In three years of cleanups, government agencies, volunteer groups and an American Indian tribe have removed only a fraction of the millions of pounds of trash left behind by immigrants sneaking across the border into southern Arizona.

About 250,000 pounds of trash were hauled away from thousands of acres of federal, state and private land across southern Arizona from 2002 to 2005, according to the U.S. Bureau of Land Management.

Nearly 25 million pounds of trash were thought to be on those lands.

"We're keeping up with the trash only in certain locations, in areas that we've hit as many as three times," said Shela McFarlin, Bureau of Land Management's special assistant for international programs.

The trash includes water bottles, sweaters, jeans, razors, soap, medications, food, ropes, batteries, cell phones, radios, homemade weapons and human waste.

It has been found in large quantities as high as Miller Peak, more than 9,400 feet in the Huachuca Mountains, as well as in low desert such as Organ Pipe National Monument and Cabeza Prieta National Wildlife Refuge.

It's even started turning up in smaller amounts in hiking areas closer to Tucson.

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"In the Huachucas, you are almost wading through empty gallon water jugs," said Steve Singkofer, president of the Southern Arizona Hiking Club. "There's literally thousands of water jugs, clothes, shoes. You could send 1,000 people out there and they could each pick up a dozen water jugs, and they couldn't get it all."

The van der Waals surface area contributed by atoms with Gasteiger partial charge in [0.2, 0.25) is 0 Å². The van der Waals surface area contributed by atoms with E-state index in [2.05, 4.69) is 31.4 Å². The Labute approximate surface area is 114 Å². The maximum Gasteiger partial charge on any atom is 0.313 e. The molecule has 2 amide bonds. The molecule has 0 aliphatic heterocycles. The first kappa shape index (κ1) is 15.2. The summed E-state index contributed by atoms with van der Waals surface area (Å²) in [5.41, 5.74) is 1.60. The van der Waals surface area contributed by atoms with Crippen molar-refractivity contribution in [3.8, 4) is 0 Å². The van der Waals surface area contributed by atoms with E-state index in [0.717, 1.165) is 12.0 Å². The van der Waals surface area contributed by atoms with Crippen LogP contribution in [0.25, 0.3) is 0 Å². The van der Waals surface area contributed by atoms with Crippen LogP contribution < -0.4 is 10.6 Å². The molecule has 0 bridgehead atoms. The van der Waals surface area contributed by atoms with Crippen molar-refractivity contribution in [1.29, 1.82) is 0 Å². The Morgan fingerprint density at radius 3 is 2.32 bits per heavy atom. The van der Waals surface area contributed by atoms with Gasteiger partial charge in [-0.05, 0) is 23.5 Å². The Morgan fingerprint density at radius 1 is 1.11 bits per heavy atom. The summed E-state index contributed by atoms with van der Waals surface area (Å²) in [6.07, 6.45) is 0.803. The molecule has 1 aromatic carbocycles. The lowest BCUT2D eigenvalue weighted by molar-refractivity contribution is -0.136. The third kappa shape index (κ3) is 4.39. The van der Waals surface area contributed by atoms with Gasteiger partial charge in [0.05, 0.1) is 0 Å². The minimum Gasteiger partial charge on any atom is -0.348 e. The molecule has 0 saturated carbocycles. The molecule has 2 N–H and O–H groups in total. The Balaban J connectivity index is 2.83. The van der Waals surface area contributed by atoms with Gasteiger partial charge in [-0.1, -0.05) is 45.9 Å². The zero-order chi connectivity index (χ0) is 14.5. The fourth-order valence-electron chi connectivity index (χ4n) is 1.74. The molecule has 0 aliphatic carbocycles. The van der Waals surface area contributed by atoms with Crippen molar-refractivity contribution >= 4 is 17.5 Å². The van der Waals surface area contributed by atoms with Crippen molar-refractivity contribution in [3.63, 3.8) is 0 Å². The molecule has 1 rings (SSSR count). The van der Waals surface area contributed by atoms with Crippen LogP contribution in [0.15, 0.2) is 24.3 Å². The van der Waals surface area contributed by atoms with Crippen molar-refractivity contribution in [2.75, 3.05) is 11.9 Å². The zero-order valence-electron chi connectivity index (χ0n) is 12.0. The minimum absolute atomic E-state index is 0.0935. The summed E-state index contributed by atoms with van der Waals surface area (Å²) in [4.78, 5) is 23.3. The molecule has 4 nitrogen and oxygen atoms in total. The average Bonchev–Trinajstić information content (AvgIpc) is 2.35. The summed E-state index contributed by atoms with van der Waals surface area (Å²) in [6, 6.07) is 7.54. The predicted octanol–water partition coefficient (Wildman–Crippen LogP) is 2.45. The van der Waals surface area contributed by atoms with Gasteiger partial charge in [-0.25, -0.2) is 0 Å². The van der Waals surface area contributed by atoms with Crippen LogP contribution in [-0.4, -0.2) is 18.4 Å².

Most of the garbage is left at areas where immigrants wait to be picked up by smugglers. The accumulation of disintegrating toilet paper, human waste and rotting food is a health and safety issue for residents of these areas and visitors to public lands, according to a new report by the Bureau of Land Management.

The trash also isn't good for wildlife, said Arizona Game and Fish spokesman Dana Yost.

Birds and mammals can get tangled up in it or eat it, causing digestive problems, Yost said. It's not at all uncommon to find the trash in bears' stomachs, he said. Plastic bags, foil wrappers and certain foods are all problems.

But McFarlin said clear inroads are being made into the trash problem.

Various local and federal agencies, the Tohono O'odham Tribe, the conservationist Malpais Borderlands Group and student youth corps remove trash from the most obvious and accessible areas, she said.

What needs tackling now are more remote areas such as wilderness, mountains and deserts far from major roads, she said. A couple of times, authorities have had to use helicopters or mules to haul stuff out of such areas.